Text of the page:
B. Keith Haney: How Depression Robs Us of Our True Identity

Depression is a topic that I want to approach carefully. Many people I know and care deeply about have and are dealing with depression. There are many misconceptions about depression. One of the biggest myths is that depression means you’re sad.

Truth: People may think depression is just a case of the blues, but its symptoms are wide-ranging and can manifest themselves physically. Common ones are feeling sad, empty, or hopelessness, feeling like you can’t get out of bed, completely losing your appetite, and sleeping too much or too little.

“Another one is psychomotor agitation, which is feeling like you can’t sit still or psychomotor reduction, which is when it seems like you’re living in slow motion,” says Goldfine. Excessive fatigue and anhedonia, a.k.a when you no longer enjoy things you used to find pleasurable, also make the list.1Depression feeds the mind with an identity entirely contrary to how God sees us and would describe us. For example, in Psalm 139, the psalmists says, “I praise you, for I am fearfully and wonderfully made. Wonderful are your works; my soul knows it very well.”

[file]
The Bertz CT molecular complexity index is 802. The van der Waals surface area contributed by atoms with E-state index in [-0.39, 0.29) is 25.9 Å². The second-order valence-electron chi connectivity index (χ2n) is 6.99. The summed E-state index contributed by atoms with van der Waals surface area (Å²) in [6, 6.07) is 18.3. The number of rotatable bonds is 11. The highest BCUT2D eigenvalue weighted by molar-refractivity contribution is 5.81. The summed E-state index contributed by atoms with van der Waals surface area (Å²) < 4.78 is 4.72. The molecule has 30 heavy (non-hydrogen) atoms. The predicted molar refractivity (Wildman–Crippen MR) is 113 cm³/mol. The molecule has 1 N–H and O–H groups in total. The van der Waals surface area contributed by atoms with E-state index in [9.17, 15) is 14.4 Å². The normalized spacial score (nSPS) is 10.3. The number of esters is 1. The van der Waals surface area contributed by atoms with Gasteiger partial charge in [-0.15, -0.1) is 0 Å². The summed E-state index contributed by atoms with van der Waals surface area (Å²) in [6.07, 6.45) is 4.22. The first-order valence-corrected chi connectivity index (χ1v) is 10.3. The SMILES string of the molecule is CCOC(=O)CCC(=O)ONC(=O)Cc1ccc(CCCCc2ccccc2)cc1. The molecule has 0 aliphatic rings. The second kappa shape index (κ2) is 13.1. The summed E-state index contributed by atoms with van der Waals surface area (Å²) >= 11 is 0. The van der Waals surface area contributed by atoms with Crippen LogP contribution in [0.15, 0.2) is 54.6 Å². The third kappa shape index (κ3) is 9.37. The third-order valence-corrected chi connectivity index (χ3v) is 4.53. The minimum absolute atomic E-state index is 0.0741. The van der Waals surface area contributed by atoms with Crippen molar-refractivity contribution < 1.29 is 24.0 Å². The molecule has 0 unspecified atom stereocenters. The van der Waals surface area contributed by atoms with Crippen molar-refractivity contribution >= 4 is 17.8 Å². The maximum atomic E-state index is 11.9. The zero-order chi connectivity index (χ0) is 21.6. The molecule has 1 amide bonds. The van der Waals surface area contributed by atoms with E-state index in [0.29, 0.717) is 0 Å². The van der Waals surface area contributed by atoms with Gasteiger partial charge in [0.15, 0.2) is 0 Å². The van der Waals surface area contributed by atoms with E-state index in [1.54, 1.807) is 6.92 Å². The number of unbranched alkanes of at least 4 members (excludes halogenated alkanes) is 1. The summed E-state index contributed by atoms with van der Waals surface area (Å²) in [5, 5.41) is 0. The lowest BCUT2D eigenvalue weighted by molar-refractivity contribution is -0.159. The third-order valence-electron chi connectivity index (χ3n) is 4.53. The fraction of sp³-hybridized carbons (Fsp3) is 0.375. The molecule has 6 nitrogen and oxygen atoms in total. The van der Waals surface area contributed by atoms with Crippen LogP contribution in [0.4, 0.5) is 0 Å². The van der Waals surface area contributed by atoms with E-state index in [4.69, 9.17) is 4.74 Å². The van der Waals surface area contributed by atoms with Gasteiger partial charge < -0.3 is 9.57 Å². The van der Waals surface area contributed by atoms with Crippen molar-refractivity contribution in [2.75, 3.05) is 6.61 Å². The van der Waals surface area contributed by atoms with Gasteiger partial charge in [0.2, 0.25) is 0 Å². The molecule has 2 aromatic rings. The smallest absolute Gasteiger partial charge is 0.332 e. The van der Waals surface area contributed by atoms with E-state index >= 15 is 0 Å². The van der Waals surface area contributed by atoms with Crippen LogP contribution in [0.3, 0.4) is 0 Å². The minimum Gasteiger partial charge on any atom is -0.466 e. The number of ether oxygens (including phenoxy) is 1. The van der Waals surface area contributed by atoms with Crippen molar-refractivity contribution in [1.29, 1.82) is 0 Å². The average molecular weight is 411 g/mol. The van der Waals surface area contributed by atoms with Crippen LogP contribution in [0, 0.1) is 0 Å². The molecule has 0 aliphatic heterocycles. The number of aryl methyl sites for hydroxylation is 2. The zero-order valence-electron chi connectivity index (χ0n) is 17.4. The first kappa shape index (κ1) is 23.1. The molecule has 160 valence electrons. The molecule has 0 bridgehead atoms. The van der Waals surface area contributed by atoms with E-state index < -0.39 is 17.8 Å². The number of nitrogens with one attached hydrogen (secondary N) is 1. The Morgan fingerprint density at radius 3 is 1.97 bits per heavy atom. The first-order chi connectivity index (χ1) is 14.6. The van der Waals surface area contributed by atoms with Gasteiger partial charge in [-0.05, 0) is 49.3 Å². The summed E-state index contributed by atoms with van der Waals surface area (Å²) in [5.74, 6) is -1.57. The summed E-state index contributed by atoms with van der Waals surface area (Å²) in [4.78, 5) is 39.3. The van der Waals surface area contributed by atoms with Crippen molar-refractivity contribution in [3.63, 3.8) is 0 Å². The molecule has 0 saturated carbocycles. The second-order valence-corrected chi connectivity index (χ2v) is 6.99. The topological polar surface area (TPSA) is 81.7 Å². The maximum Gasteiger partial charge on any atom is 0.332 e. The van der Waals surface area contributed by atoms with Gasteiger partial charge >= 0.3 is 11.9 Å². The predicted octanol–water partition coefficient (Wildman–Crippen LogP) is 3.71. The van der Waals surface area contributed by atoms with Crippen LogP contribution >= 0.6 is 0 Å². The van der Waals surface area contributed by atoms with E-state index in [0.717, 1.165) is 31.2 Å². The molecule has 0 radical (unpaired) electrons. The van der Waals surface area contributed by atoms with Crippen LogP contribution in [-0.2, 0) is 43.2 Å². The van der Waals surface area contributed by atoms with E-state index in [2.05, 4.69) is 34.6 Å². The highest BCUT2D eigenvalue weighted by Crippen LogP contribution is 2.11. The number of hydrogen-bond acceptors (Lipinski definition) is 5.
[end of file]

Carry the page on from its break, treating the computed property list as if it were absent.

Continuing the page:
In Ephesians 2:10, Paul uses the term workmanship to describe our identity, “For we are his workmanship, created in Christ Jesus for good works, which God prepared beforehand, that we should walk in them.” The term does not do the Greek word justice. The word translated workmanship means, “a thing of God’s making”; “handiwork.” Here it refers to the spiritual creation, not the physical.2 Paul is reminding us that we are God’s masterpiece, the crown jewel of His creation.

Depression causes people to devalue what God has created; to force people to see themselves as not important, even irrelevant. You were designed for a purpose. You have a higher calling. Often you are in a place mentally where survival is all you can muster. The emptiness you feel inside is not what God desires for you. He wants to fill you with His love and joy, but depression robs you of that ability to feel that joy and to know that love.

Joy can return.

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Source: Christian Post